It’s almost unbelievable now to imagine that there was a point during the early 20th century when cars could zip across the solid surface of the frozen river from Nyack to Tarrytown with ease. While the river probably won’t freeze over completely this year, with temperatures in the teens on several February afternoons, there’s still plenty of ice to go around in the waters between Poughkeepsie and Saugerties.
That’s where the U.S. Coast Guard’s icebreaker vessels come in. “If the Hudson’s not clear and other waterways are not clear, places like Albany and these other places don’t get the supplies they need for the commerce,” Lt. Greg Schmidt, executive officer of the Coast Guard cutter Penobscot Bay, says during a recent mission along the river.
As Schmidt and the 16-member crew stand watch over the litany of instruments and indicators on the vessel’s control panel, the 140-foot hull of the ship rides on top of incoming ice, using its weight to break it up and clear a path for other vessels afterward. “And that’s where we hit the choke points and we open up the places where the vessels are going to be going through,” Schmidt says. “It’s definitely more than we had last year. So we’re definitely going to keep up.”
As the shards of plate ice covering the water are shattered and brushed away to the sides, some of it refreezes, forming clumpy, less substantial brash ice that’s easier to navigate through. Currently, they’re escorting a vessel carrying around 10.8 million barrels of oil that left New Jersey the night before. The roar of the parting waters quickly settles in the icebreaker’s wake, clearing a path for the vital cargo behind them. They go out for a few days at a time to clear designated areas, sometimes living and sleeping on board when they’re too far away from their port back in Bayonne, N.J.
Although this winter might be colder than last year, overall the Hudson (like the rest of the world) has gotten warmer as climate change continues. Snow melts into all the watersheds in the Northeast, including those that feed into the river, about a week earlier than it did back in 1940. Since that time, the region also has gotten about 1.5 degrees warmer, according to Robin Bell, a professor at Columbia University’s Lamont-Doherty Observatory who has studied the gradual changes in the Hudson.
“If you went down there [to the river’s edge] with your great-grandmother and stood where she found low tide, now the water would be almost up to her knees 100 years later,” Bell said. Shifting amounts of glacial ice and snow are usually the more visible signs of climate change, but it’s the little things that regularly go unnoticed.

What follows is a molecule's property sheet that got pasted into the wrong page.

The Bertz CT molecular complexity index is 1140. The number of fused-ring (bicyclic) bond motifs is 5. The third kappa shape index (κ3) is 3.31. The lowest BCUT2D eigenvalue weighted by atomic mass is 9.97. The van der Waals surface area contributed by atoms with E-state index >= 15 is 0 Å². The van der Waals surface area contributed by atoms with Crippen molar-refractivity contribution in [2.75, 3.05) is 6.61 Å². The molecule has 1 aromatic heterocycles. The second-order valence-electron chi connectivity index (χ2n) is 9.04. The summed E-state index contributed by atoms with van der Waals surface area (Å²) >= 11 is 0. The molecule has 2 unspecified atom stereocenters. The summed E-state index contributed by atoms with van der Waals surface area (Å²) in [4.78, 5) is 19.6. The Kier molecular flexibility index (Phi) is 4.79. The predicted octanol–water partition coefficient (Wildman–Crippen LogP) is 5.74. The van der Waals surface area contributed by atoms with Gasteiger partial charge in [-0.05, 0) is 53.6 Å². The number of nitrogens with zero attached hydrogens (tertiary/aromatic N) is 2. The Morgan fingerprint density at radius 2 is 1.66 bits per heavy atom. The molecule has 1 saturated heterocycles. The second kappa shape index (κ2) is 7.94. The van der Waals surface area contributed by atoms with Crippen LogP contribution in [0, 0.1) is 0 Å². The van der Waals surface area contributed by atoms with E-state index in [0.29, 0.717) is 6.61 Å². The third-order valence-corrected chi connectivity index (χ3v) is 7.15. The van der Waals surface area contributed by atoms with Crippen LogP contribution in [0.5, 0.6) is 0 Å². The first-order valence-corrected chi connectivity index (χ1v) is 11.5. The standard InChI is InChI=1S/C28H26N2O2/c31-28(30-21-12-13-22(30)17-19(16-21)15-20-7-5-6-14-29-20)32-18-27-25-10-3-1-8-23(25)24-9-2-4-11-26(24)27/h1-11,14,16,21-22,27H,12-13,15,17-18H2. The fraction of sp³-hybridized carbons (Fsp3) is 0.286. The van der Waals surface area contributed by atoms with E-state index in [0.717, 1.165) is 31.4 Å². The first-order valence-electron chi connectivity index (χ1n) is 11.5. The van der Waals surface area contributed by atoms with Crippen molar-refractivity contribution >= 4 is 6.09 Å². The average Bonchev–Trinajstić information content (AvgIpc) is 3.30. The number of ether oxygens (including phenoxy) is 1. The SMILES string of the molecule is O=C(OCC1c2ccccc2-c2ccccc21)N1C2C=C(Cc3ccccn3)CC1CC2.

“It’s not just polar bears or glaciers — it’s the fact that daffodils are coming up sooner, and tomatoes and basil plants are lasting longer,” Bell says. “The growing season is, on average in the U.S., 10 days longer because of climate change. And so it’s not something exotic. It’s something that’s right here.”
Schmidt and his crew count on a combination of different technology to help them work around the ornery elements. This cruise down the river was definitely colder than when he first started this mission back in winter 2018, but that was expected. Weather models weeks in the making forecasted the polar vortex blanketing swaths of the country this winter. That fact, coupled with aerial photos from auxiliary Coast Guard planes, let them home in on the areas where ice buildup is the greatest.
“So we technically cover the whole river. But as the season develops, we kind of get a better picture of where it actually is congregating,” Schmidt says.
The weeks out in the open waters aren’t all blank-white; crew members take in the bucolic Hudson Highlands and catch glimpses of bald eagles in flight. The switch-up in daily responsibilities during any given season is a welcomed change of pace. One day, they might be breaking some ice between Bear Mountain and Jones Point; the next they might be escorting a commercial barge or redirecting a personal boat that might’ve ventured too far out.
“That’s kind of the rewarding aspect of the icebreaking mission, but also, it builds upon what the Coast Guard has as a whole in terms of the many missions we’re involved in,” he says.
Watch the Penobscot Bay at work below for 2 minutes — it will give you the thrill of being on our icy local waters in winter.